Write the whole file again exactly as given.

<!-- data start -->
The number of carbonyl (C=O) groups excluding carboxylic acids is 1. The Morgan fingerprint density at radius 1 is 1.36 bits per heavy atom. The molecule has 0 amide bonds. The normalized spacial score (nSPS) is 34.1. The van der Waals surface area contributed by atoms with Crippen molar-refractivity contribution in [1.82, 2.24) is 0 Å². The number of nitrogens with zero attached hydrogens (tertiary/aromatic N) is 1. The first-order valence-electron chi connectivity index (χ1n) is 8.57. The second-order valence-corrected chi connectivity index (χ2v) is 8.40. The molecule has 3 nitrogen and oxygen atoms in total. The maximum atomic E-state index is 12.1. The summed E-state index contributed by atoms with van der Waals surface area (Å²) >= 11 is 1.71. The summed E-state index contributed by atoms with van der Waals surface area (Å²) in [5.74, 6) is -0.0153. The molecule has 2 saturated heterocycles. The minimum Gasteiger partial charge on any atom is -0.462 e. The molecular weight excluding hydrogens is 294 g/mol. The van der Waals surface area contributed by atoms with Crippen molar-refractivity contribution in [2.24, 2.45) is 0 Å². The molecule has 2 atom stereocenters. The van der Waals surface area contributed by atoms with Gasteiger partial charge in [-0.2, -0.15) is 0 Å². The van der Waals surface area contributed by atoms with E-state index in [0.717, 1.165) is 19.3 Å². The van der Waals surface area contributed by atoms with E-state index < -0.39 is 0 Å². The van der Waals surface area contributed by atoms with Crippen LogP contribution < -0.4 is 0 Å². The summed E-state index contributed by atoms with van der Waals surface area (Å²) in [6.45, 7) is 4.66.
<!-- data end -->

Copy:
The number of carbonyl (C=O) groups excluding carboxylic acids is 1. The Morgan fingerprint density at radius 1 is 1.36 bits per heavy atom. The molecule has 0 amide bonds. The normalized spacial score (nSPS) is 34.1. The van der Waals surface area contributed by atoms with Crippen molar-refractivity contribution in [1.82, 2.24) is 0 Å². The number of nitrogens with zero attached hydrogens (tertiary/aromatic N) is 1. The first-order valence-electron chi connectivity index (χ1n) is 8.57. The second-order valence-corrected chi connectivity index (χ2v) is 8.40. The molecule has 3 nitrogen and oxygen atoms in total. The maximum atomic E-state index is 12.1. The summed E-state index contributed by atoms with van der Waals surface area (Å²) >= 11 is 1.71. The summed E-state index contributed by atoms with van der Waals surface area (Å²) in [5.74, 6) is -0.0153. The molecule has 2 saturated heterocycles. The minimum Gasteiger partial charge on any atom is -0.462 e. The molecular weight excluding hydrogens is 294 g/mol. The van der Waals surface area contributed by atoms with Crippen molar-refractivity contribution in [2.24, 2.45) is 0 Å². The molecule has 2 atom stereocenters. The van der Waals surface area contributed by atoms with Gasteiger partial charge in [-0.2, -0.15) is 0 Å². The van der Waals surface area contributed by atoms with E-state index in [0.717, 1.165) is 19.3 Å². The van der Waals surface area contributed by atoms with E-state index < -0.39 is 0 Å². The van der Waals surface area contributed by atoms with Crippen LogP contribution < -0.4 is 0 Å². The summed E-state index contributed by atoms with van der Waals surface area (Å²) in [6.45, 7) is 4.66.